News Go behind the scenes with Omaha Performing Arts

LACNA fellow Achia Floyd visits Omaha for BIPOC Executive Leadership in the Arts Program

Posted On Oct 12, 2022, 12:05 PM by Ciara Lee

(L to R) Fellow Achia Floyd with composer Terence Blanchard, and O-pa president Joan Squires

Live Arts Centers of North America (LACNA), a coalition of more than 50 performing arts centers located in the United States and Canada, launched the BIPOC Executive Leadership in the Arts Program to support the advancement of future C-suite executivesO-pa hosted fellow Achia Floyd Sept. 28 through Oct. 1, 2022.

During her visit, Floyd had the pleasure of touring the O-pa venues while connecting with organization executives and well-known community leaders to discuss strategies that implement development for BIPOC professionals in the area. Of course, a fellowship in the arts wouldn't be complete without attending a performance. Floyd attended Terence Blanchard's "Absence" and met the famed composer.

“Often times, as a Black woman, it takes quite a bit of time to feel that sense of belonging. I think my visit to O-pa made that happen so quickly because I could feel the passion from every administrator, artist, board member, and community partner I met, all working to bring artistic offerings to Omaha because they love the community they serve,” said Floyd.

Bianca Harley, Vice President of Human Capital and Inclusion, added. “At Omaha Performing Arts, we’ve created and continue to update an IDEA strategic plan, focusing on both internal and external actions to benefit our workforce, patrons, artists and people throughout the communities we serve."

Floyd currently holds a bachelor’s degree in Music Performance from Florida State University, a Master of Music degree in Flute Performance from the University of Missouri-Kansas City, and a Master of Arts degree in Arts Administration from Florida State University. She also served as Executive Director of the Tallahassee Youth Orchestras and as Prospect Strategy Analyst/Development Coordinator for the Florida State University Foundation.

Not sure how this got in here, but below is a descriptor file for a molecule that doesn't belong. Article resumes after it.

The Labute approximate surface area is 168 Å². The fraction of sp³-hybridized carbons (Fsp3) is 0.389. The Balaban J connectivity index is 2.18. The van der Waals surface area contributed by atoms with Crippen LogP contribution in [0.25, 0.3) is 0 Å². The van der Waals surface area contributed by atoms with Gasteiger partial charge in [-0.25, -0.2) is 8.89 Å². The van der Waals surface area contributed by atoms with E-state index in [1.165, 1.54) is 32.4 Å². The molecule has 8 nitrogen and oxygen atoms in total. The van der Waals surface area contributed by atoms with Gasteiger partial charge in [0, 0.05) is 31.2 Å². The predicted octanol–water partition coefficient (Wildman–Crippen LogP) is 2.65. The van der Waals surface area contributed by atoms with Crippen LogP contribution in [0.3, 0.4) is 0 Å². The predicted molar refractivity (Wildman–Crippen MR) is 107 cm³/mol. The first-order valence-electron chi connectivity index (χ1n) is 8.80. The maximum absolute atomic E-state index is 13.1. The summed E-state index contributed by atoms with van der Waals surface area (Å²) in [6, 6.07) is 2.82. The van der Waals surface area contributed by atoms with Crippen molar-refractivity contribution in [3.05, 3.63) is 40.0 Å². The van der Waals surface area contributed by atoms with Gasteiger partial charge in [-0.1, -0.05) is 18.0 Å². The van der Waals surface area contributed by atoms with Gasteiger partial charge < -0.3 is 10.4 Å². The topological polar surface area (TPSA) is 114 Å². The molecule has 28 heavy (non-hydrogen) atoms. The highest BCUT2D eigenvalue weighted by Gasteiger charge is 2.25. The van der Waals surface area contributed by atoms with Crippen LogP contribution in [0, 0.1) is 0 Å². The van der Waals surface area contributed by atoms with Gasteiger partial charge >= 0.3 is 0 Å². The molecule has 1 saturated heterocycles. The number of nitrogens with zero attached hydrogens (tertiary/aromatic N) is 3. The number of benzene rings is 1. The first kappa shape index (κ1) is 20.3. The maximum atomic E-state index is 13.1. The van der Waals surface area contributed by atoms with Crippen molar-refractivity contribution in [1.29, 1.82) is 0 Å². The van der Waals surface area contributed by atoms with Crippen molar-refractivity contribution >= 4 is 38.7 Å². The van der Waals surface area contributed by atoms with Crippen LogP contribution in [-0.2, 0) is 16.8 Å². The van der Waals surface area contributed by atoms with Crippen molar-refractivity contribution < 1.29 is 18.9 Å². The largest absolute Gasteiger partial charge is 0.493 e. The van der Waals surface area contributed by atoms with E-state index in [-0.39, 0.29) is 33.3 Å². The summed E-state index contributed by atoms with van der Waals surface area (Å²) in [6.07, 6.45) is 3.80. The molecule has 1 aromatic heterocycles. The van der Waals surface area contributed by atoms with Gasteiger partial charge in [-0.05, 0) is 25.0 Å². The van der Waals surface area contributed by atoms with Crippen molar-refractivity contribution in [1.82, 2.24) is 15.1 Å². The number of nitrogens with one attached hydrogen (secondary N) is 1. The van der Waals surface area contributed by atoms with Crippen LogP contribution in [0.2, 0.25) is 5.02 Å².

“I believe in the transformative power of the arts. I seek to serve as a constant liaison between arts and culture organizations and the communities they serve. Arts and culture impact daily life, health, education, and connect us to one another,” said Floyd.

The BIPOC Executive Leadership in the Arts Program supports the advancement of future C-suite executives such as chief executive officers, chief operating officers, chief financial officers, and chief advancement/chief development officers. While 53% of principal administrators are female, only 7% of the leaders are BIPOC and only 16% of the arts organization’s leadership is BIPOC; performing arts centers’ leaders understand that systematic racism may affect who they hire, and that the demographic representation of executive-level staff demonstrates that the Consortium needs to be modified. 

During the beta year of this program, the LACNA foundation presented six inaugural fellows who were nominated by performing arts centers’ CEOs. Throughout the program, fellows analyze methods that will transform performing arts organizations to become more equitable, diverse, inclusive, accessible, and reflective of the communities they serve. 

Omaha Performing Arts President Joan Squires is a part of the steering committee that leads this program on behalf of LACNA Foundation. “I am especially appreciative of the wisdom and mentorship offered to me by Joan Squires and the access to amazing colleagues provided to me through her leadership and the LACNA BIPOC Fellowship program,” said Floyd.

For more information about the BIPOC Executive Leadership Program in the Arts, visit